"That which is strange
is delightful, and a pleasing error is not willingly detected"
"Natural Philosophy is now one of the favourite
studies of the Scottish nation and
Lough Ness well deserves
to be diligently examined"
Dr. Samuel Johnson 1775
These comments were written
after a single ride along the shores of Loch Ness in
August 1773, yet together, they define the underlying
dilemma of mystery in human society. All of us are drawn
to mysteries, yet those most drawn, are those most likely
to study them, understand them and ultimately perhaps,
to explain them.
Dr. Johnson was not writing
about Loch Ness Monsters; there is no evidence that he
ever heard of them. He was actually showing scepticism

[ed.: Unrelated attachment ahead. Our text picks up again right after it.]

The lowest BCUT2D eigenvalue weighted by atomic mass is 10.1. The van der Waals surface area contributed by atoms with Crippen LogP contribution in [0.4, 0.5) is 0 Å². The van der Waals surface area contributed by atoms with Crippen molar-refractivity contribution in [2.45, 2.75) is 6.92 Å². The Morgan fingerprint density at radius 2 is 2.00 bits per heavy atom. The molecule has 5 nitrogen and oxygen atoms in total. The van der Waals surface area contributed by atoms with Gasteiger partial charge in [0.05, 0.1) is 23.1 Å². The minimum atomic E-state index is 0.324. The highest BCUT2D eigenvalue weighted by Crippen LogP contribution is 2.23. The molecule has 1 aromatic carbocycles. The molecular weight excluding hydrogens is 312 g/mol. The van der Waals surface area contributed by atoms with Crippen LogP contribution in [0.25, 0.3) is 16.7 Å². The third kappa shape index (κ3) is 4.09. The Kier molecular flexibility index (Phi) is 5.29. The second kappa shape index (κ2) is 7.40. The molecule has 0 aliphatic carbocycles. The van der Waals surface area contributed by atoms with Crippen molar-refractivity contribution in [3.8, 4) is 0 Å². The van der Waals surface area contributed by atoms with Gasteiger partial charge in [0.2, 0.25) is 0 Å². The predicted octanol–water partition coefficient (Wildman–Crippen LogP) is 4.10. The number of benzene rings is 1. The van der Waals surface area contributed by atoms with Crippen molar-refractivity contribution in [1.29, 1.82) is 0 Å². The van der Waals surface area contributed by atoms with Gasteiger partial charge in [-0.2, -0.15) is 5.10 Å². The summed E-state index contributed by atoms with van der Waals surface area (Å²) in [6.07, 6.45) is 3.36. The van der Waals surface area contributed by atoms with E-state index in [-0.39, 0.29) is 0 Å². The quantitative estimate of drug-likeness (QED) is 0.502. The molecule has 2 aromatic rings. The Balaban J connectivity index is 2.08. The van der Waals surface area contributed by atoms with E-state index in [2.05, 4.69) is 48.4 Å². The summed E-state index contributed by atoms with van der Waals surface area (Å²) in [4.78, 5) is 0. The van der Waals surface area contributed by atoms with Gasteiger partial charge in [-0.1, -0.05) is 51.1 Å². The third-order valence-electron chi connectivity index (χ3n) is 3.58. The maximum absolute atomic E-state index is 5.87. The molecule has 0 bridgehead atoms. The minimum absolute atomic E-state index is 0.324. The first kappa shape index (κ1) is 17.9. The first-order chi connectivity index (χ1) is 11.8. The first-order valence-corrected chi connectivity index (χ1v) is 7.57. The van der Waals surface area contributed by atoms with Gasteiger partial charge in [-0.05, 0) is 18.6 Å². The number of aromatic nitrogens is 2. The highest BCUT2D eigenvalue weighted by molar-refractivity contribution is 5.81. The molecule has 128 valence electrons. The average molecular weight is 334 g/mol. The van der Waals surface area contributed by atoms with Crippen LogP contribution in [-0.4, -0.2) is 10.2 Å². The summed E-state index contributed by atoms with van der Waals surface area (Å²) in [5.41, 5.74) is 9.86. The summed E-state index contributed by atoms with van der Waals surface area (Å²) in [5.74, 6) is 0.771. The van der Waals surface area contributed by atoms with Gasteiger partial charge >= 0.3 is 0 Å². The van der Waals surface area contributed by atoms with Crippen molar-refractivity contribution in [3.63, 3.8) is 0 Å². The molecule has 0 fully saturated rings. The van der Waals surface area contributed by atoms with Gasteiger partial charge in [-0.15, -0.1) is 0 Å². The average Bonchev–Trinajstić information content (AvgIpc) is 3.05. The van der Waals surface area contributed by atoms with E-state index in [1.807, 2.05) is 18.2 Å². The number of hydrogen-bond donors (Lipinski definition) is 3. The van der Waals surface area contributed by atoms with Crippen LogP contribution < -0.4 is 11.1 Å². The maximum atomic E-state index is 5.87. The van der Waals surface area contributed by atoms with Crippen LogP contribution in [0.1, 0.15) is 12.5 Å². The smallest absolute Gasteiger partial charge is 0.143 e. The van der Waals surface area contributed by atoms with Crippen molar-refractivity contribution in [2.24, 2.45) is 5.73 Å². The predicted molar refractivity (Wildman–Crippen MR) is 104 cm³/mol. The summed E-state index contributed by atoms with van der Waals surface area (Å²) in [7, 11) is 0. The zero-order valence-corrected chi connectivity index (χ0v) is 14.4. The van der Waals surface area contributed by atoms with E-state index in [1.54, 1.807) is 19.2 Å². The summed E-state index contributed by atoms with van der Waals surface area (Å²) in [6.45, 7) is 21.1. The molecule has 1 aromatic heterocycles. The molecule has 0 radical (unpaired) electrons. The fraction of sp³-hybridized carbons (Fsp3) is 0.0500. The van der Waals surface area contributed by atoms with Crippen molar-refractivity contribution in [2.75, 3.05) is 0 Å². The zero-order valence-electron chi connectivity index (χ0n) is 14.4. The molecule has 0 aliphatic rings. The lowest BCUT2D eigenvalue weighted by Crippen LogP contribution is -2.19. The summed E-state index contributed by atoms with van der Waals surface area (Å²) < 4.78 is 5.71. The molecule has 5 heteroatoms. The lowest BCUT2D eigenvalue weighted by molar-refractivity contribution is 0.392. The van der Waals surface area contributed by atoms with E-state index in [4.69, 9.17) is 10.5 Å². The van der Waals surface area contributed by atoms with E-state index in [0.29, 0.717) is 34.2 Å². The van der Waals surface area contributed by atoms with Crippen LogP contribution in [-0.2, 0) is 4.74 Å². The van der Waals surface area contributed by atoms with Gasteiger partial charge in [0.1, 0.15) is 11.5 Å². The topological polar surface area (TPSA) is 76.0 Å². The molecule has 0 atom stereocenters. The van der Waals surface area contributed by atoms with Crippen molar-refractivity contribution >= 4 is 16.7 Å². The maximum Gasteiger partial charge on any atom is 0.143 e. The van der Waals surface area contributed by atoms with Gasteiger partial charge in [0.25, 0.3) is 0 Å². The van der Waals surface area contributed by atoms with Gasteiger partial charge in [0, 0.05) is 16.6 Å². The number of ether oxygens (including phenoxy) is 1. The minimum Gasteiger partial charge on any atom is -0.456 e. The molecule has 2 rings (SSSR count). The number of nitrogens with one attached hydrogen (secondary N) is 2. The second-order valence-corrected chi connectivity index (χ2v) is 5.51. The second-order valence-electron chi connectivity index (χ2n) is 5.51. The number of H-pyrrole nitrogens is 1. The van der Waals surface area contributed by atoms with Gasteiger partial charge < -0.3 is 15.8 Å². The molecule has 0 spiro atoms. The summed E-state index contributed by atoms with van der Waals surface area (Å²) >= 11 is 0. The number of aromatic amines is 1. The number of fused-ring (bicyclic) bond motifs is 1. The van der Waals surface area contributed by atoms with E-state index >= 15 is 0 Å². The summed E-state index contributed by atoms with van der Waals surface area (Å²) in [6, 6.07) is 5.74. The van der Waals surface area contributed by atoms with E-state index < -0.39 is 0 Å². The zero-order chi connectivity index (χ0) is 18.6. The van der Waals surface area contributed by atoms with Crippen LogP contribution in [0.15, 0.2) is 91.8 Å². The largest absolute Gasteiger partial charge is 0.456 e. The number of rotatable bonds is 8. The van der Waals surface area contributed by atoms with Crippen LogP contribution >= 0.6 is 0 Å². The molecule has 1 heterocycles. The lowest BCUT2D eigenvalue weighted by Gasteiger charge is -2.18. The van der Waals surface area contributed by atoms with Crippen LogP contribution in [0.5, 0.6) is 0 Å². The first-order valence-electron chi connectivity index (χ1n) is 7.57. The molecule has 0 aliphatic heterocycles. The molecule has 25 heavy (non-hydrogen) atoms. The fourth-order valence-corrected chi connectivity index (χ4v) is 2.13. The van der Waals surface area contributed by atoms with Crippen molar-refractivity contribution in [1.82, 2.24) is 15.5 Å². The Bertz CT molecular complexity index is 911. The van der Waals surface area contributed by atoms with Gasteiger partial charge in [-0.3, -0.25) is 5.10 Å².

about the loch's reputation for never freezing; just one
of many mysteries addressed by those who were to answer
This archive, drawn from a
century of remarkably "diligent" examination, aims to
draw together what has been placed on record by a diverse
range of researchers.
Loch Ness is of considerable
intrinsic scientific interest as Britain's greatest volume
of freshwater. However, it is famous on account of the
popular "monster" controversy.
It is the interplay between
these two factors which has made the study of Loch Ness
unique. The editor does not differentiate between material
that is scientific in general and material that may be
controversial in particular. Those who have tilted at
dragons have often been at pains to understand the environment
they worked in, while general scientific discoveries have
shone unexpected light into the controversy.